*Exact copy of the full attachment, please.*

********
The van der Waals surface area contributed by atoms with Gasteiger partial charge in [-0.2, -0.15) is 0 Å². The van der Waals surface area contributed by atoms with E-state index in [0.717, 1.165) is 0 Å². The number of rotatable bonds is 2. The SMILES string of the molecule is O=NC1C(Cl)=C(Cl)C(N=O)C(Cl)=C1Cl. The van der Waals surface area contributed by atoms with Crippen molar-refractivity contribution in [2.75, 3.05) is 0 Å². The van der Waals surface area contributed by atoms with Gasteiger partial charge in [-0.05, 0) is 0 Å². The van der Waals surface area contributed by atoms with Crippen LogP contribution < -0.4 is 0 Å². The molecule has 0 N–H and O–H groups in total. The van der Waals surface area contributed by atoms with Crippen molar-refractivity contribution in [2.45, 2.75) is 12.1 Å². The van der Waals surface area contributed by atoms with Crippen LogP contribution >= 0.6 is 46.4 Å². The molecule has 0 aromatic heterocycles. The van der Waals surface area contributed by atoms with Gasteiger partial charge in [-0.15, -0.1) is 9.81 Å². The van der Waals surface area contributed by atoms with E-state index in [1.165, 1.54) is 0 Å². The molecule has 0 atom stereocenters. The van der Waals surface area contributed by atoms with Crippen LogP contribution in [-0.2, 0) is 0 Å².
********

The van der Waals surface area contributed by atoms with Gasteiger partial charge in [-0.2, -0.15) is 0 Å². The van der Waals surface area contributed by atoms with E-state index in [0.717, 1.165) is 0 Å². The number of rotatable bonds is 2. The SMILES string of the molecule is O=NC1C(Cl)=C(Cl)C(N=O)C(Cl)=C1Cl. The van der Waals surface area contributed by atoms with Crippen molar-refractivity contribution in [2.75, 3.05) is 0 Å². The van der Waals surface area contributed by atoms with Gasteiger partial charge in [-0.05, 0) is 0 Å². The van der Waals surface area contributed by atoms with Crippen LogP contribution < -0.4 is 0 Å². The molecule has 0 N–H and O–H groups in total. The van der Waals surface area contributed by atoms with Crippen molar-refractivity contribution in [2.45, 2.75) is 12.1 Å². The van der Waals surface area contributed by atoms with Crippen LogP contribution >= 0.6 is 46.4 Å². The molecule has 0 aromatic heterocycles. The van der Waals surface area contributed by atoms with Gasteiger partial charge in [-0.15, -0.1) is 9.81 Å². The van der Waals surface area contributed by atoms with E-state index in [1.165, 1.54) is 0 Å². The molecule has 0 atom stereocenters. The van der Waals surface area contributed by atoms with Crippen LogP contribution in [-0.2, 0) is 0 Å².